Returns a File object corresponding to the file in a specified path

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Module 2 Lesson 5 Creating Custom Procedures Arguments Object A File System object filespec The path and name of a file

Creating Procedures, Loops, and Arrays

MoveFile Function
Moves a file from one location to another Syntax object.MoveFile source, destination Arguments Object A File System object source The path and name of the file to move destination The path to which to move the file

Size Function
Syntax object.Size Arguments A File object

Returns the size of a File object

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Module 2 Creating Procedures, Loops, and Arrays Lesson 5 Creating Custom Procedures

Summary
In this lesson, you should have learned to: Create custom Sub procedures Create custom Function procedures Troubleshoot rules scripts with custom logging procedures Manage log files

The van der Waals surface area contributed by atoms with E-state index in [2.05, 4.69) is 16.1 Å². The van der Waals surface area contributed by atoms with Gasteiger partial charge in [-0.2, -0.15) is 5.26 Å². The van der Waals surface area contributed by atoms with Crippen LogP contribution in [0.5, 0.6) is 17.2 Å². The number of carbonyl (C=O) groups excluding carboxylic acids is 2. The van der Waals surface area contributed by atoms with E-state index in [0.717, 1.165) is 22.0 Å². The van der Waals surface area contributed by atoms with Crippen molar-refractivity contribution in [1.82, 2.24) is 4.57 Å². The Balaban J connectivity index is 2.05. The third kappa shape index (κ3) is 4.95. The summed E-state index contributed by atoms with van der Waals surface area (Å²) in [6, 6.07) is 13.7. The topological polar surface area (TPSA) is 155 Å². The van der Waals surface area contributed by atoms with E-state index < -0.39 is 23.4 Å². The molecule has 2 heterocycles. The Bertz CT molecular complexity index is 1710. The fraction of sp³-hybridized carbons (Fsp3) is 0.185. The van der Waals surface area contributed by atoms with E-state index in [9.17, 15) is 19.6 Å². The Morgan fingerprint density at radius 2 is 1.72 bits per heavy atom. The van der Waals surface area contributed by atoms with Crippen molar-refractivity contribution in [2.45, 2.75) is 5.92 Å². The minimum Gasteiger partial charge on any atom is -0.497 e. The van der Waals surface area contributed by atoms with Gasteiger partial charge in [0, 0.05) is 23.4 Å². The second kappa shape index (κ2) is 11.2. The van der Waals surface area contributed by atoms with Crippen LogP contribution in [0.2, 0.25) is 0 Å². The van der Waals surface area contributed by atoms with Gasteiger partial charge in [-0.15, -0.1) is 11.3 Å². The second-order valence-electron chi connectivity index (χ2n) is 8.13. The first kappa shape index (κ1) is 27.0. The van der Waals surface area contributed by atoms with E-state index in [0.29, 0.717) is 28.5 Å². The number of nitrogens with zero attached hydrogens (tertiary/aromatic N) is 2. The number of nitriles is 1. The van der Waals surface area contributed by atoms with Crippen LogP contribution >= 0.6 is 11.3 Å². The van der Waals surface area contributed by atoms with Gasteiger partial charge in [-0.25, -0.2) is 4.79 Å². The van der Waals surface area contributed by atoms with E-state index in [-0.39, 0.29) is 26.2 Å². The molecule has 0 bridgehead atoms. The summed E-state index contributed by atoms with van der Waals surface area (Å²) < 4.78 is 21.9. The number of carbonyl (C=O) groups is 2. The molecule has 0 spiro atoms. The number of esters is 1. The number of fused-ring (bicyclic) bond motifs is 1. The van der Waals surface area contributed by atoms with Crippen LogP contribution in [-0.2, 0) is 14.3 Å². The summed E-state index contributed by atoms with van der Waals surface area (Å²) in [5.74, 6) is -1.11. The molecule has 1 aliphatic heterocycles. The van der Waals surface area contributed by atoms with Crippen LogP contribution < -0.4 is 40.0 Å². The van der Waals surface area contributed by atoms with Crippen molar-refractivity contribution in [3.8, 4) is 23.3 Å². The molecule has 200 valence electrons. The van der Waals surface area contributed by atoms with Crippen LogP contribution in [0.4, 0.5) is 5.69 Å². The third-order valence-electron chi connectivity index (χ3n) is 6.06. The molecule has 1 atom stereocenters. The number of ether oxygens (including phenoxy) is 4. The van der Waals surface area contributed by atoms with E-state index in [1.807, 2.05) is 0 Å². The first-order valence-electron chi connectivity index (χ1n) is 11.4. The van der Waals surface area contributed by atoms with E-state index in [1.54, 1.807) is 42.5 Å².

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Module 2 Lesson 5 Creating Custom Procedures

Creating Procedures, Loops, and Arrays

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Hyperion Financial Management 9.3.1: Create Rules

L E S S O N

6
6

Creating Arrays and Loops

Objectives
At the end of this lesson, you should be able to: Describe arrays and loops Create arrays Fill arrays using member lists Create loops Assign values with arrays and loops Work with member attributes in loops Open data units Create loops with data units

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Module 2 Lesson 6 Creating Arrays and Loops

Creating Procedures, Loops, and Arrays

Arrays
Arrays are variables that hold multiple values. Each array value has an index number. You write values, to or read values from, the array by referencing the index number.
aProducts

Lower bound

0 1 2

Steel Wood Brick Plas tic

Dim aProducts(4) aProducts(0)=Steel aProducts(1)=Wood aProducts(2)=Brick aProducts(3)=Plastic

Upper bound

Copyright 2008, Oracle. All rights reserved.

Arrays

You can create these types of variables:

Standard variables, also called scalar variables, store a single value. Array variables store a list of values.